English

Developing strong literacy skills is a key feature of our class programmes and a core component of our school goals.

We are committed to developing:

  • Competent readers who are able to understand, question, think critically and respond to texts.
  • Students who have a love of reading and read for personal enjoyment.
  • Students who are able to write to meet a wide range of purposes and for a variety of audiences.
  • Students who can communicate effectively and confidently with others in a variety of situations.

 

What does literacy learning look like in the classroom?

  • Strong focus on personalised learning for each student.
  • Students know their learning needs and set their learning goals.
  • Deliberate teaching of reading, writing and spelling through workshops; children participate in workshops according to learning needs and teaching focus.
  • Grouping is flexible within classes.
  • Reading and writing are linked to the integrated inquiry focus.
  • Opportunities to cross-class group in reading and writing, especially in Years 1 to 4, to cater for a wide range of learning levels.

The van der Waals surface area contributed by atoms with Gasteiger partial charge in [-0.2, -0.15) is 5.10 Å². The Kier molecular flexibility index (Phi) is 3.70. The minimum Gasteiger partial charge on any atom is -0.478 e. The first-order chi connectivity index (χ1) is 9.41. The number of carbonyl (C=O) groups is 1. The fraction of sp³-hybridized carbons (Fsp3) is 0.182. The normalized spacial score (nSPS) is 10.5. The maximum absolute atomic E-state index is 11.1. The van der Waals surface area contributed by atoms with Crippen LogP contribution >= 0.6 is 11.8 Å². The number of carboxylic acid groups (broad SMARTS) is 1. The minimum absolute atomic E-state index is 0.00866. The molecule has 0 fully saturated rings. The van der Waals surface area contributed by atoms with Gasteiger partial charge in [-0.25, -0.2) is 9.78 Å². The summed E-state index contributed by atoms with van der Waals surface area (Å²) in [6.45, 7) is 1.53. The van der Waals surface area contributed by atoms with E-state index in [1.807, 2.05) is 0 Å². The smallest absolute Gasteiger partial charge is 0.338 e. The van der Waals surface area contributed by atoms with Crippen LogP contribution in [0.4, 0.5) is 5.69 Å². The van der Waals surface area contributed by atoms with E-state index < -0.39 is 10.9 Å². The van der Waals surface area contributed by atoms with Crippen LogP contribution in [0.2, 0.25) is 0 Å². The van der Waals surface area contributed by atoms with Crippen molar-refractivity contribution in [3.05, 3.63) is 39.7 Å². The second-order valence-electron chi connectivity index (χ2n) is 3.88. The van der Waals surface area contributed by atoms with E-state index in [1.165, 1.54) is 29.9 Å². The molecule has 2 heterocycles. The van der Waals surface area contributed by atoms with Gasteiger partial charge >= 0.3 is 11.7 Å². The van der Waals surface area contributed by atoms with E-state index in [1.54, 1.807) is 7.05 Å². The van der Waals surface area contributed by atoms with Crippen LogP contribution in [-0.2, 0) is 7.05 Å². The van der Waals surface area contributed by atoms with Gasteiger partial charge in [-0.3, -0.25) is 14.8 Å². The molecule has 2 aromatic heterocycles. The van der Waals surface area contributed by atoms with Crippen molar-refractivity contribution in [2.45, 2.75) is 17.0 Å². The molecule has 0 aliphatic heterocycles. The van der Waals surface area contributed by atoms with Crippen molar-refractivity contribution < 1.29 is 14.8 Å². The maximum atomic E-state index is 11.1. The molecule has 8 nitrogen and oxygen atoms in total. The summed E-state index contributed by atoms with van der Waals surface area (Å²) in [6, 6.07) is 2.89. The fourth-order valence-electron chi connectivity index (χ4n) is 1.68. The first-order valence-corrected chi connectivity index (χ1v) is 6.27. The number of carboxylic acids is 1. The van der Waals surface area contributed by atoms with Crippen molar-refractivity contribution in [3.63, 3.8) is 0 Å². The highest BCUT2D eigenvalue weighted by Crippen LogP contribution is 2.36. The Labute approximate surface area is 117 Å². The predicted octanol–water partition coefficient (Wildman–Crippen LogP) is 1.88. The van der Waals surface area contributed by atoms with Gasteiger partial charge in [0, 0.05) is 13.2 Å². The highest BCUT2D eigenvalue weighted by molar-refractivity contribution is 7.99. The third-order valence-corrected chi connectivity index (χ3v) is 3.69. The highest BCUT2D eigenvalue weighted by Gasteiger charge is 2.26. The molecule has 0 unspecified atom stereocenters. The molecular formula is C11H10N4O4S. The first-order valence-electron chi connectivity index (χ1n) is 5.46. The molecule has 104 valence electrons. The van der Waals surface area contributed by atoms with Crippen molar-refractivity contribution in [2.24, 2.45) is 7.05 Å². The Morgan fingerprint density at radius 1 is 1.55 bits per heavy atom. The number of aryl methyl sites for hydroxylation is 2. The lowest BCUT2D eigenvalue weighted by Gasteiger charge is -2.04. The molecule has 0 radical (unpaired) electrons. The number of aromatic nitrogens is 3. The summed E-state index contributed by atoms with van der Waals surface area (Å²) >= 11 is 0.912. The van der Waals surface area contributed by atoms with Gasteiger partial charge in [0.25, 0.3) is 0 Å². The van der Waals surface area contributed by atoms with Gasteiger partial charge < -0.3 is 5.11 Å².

• e-learning tools are used to enhance learning. 

 

What happens for assessment and knowing children’s learning needs?

  • Assessment varies depending on year level and progress.  Teachers assess for many purposes, the foremost being to allow the teacher and the child to know specific needs and next learning steps.  This assessment is ongoing throughout the year.

 

  • All students are formally tested at least twice a year in reading and writing. The results of these tests help teachers make an overall teacher judgement against the national standards for each student.  This information is analysed school-wide and is used to identify target groups, trends and areas of need.  This school-wide analysis is reported to the Board of Trustees and the school community twice a year, and to the Ministry of Education at the end of the year.

 

  • Students not making the expected progress are monitored more frequently through a school-wide monitoring system.

 

What can we offer students who are not making the expected progress in reading and writing?

Children who are not making the progress expected are supported through a range of intervention strategies such as:

In-class support:

  • Targeted teaching by class teacher
  • Cross-class grouping – the opportunity to work with another teacher to meet their learning needs.

 

 

Supplementary support in literacy includes:

*Quick 60 programme – targets students in Years 1 – 4 ( reading and spelling)

*Rainbow Reading  

*Parent Tutor reading

*Phonological Awareness groups – early reading, writing and spelling skills.